The global digital transformation is driven largely by data. Every time we use digital services, we produce and exchange billions of data points. And it’s not data volumes that are set to skyrocket in the coming years: individual digital interactions are also predicted to grow by a factor of 50 between 2010 and 2025. Against this backdrop, security will be the key challenge.
“Please enter your password”. How many times in our personal and professional lives do we have to obey this command – sometime expressed with a dark hint of what might happen if we don’t comply? Logging on is an essential part of using public services (tax, social security, etc.), making online purchases or accessing a company network.
It’s clear to anybody using such services on a daily basis that digitalisation has had a critical impact on identification and authentication. It’s also clear that the current system of login details and passwords is not the silver bullet we need to meet the security challenges that lie ahead.
Users with too many hard-to-remember passwords are prone to ignoring or bypassing the most basic safety rules, despite increasingly frequent warnings and awareness campaigns. For many years now, surveys have shown that the most widely used passwords are 01234567 and QWERTY. And anybody who thinks IT professionals are paragons of virtue should think again — IT system administrators are surprisingly likely to use “admin” as their password. So it's really no mystery that more and more individuals and companies are falling victim to data theft, identity theft and online fraud.
Users frequently bypass security features because they find that they simply get in the way. But the risks are considerable: more than 15 billion data records have been lost or stolen around the world since 2013, with identity theft accounting for more than 60% of cases.
Perhaps even more seriously, the digital economy is gradually being colonised by private operators with platforms that harvest and monetise these identities to such an extent that users no longer have any control over their personal information.
Fluidity and trust
The notions of fluidity and trust will be crucial to the success of the new security systems that are now required. What users need is a strong digital identity that can identify and authenticate them, on any device, for all their daily transactions with public services and private providers.
But these new identification and data security mechanisms will have to be simple to use to keep the user experience is as fluid as possible. User interfaces must be designed to cause minimal disruption, with a chance to accept or refuse tracking or advertising, for example, without interrupting the flow of information. Users must also be able to manage their personal data themselves and choose whether it is anonymised or “pseudonymised”.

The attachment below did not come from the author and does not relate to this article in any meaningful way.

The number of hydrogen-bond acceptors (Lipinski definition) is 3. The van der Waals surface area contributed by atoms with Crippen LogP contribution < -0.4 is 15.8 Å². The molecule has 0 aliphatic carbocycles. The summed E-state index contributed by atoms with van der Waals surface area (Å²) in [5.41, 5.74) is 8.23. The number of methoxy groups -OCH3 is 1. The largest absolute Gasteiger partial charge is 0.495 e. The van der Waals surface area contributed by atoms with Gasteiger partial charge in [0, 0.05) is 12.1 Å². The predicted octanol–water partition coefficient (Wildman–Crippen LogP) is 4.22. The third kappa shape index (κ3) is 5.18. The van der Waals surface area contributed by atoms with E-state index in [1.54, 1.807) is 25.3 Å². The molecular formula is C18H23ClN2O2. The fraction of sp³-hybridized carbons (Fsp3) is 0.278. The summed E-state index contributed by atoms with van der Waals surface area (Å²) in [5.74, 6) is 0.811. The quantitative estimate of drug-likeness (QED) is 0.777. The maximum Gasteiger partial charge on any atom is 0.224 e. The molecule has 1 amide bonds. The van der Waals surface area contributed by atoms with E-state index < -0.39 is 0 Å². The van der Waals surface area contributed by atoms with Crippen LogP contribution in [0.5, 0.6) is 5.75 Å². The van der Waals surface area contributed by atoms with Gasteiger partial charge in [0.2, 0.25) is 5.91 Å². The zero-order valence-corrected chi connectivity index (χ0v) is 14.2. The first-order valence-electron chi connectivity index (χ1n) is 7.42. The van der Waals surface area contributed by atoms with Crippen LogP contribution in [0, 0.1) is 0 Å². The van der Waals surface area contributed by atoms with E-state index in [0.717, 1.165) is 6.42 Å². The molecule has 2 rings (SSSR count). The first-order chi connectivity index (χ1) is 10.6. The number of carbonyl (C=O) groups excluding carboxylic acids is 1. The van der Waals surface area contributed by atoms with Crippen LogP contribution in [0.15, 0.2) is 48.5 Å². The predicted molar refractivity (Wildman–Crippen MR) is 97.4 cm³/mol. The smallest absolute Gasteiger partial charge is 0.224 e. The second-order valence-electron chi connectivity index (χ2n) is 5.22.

This kind of strong digital identity obviously has to be compatible with national and international regulations like GDPR in the European Union. As a result, compliance audit tools will also have to be developed to ensure that all public and private stakeholders meet the requirements of the different regulatory regimes.
Protecting the entire digital services cycle
To meet these challenges and develop fluid, reliable digital protection and identification systems, a whole range of complex technologies will be needed, including biometrics (fingerprint, voice, iris or DNA recognition), smart cards, contactless cards, encryption, etc. Thales, in particular since its recent acquisition of digital security specialist Gemalto, is one of the few companies in the world to offer capabilities across such a brand range of technologies. In fact, Thales is probably the only player in the market capable of providing protection solutions that encompass the entire digital services cycle, from opening online accounts right through to deleting the personal data they contain.
Some 16,000 employees currently work within the Group on digital identity and security solutions. And more than 30,000 government and enterprise customers put their trust in Thales in critical areas including digital identity management, secure identity documents, identity verification, biometrics, physical and digital payment media, online banking security, connectivity and security of mobile devices and IoT, multimodal authentication, data encryption, Cloud security, and software licence protection.
This expertise reinforces the company’s security offering – which already covers the security of people, cities and critical sites and infrastructures, as well as cyberspace – and positions Thales as a key player in the technological disruption that lies ahead and the effort to build a connected world that stakeholders can trust.